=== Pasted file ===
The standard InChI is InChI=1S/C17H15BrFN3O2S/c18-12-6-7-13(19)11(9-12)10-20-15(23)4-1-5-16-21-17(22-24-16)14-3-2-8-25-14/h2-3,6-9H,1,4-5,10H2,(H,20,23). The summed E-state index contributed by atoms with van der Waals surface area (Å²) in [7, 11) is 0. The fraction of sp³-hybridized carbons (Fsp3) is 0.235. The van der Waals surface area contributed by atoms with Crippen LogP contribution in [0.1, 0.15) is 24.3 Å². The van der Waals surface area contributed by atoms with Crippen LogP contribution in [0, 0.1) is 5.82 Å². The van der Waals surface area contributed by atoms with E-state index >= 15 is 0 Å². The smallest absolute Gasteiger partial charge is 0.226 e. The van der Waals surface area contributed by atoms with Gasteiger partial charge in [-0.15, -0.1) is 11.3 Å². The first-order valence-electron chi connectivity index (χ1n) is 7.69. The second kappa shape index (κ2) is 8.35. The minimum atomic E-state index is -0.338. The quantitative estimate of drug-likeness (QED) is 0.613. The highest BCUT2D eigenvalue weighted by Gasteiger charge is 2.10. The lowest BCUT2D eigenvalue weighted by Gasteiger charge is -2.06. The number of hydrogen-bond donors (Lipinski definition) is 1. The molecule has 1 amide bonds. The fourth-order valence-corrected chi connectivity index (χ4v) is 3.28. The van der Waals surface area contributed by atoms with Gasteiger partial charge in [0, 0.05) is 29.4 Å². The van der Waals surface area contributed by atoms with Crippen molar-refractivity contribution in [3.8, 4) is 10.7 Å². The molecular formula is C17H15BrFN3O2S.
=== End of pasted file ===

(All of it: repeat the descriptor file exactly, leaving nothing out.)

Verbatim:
The standard InChI is InChI=1S/C17H15BrFN3O2S/c18-12-6-7-13(19)11(9-12)10-20-15(23)4-1-5-16-21-17(22-24-16)14-3-2-8-25-14/h2-3,6-9H,1,4-5,10H2,(H,20,23). The summed E-state index contributed by atoms with van der Waals surface area (Å²) in [7, 11) is 0. The fraction of sp³-hybridized carbons (Fsp3) is 0.235. The van der Waals surface area contributed by atoms with Crippen LogP contribution in [0.1, 0.15) is 24.3 Å². The van der Waals surface area contributed by atoms with Crippen LogP contribution in [0, 0.1) is 5.82 Å². The van der Waals surface area contributed by atoms with E-state index >= 15 is 0 Å². The smallest absolute Gasteiger partial charge is 0.226 e. The van der Waals surface area contributed by atoms with Gasteiger partial charge in [-0.15, -0.1) is 11.3 Å². The first-order valence-electron chi connectivity index (χ1n) is 7.69. The second kappa shape index (κ2) is 8.35. The minimum atomic E-state index is -0.338. The quantitative estimate of drug-likeness (QED) is 0.613. The highest BCUT2D eigenvalue weighted by Gasteiger charge is 2.10. The lowest BCUT2D eigenvalue weighted by Gasteiger charge is -2.06. The number of hydrogen-bond donors (Lipinski definition) is 1. The molecule has 1 amide bonds. The fourth-order valence-corrected chi connectivity index (χ4v) is 3.28. The van der Waals surface area contributed by atoms with Gasteiger partial charge in [0, 0.05) is 29.4 Å². The van der Waals surface area contributed by atoms with Crippen molar-refractivity contribution in [3.8, 4) is 10.7 Å². The molecular formula is C17H15BrFN3O2S.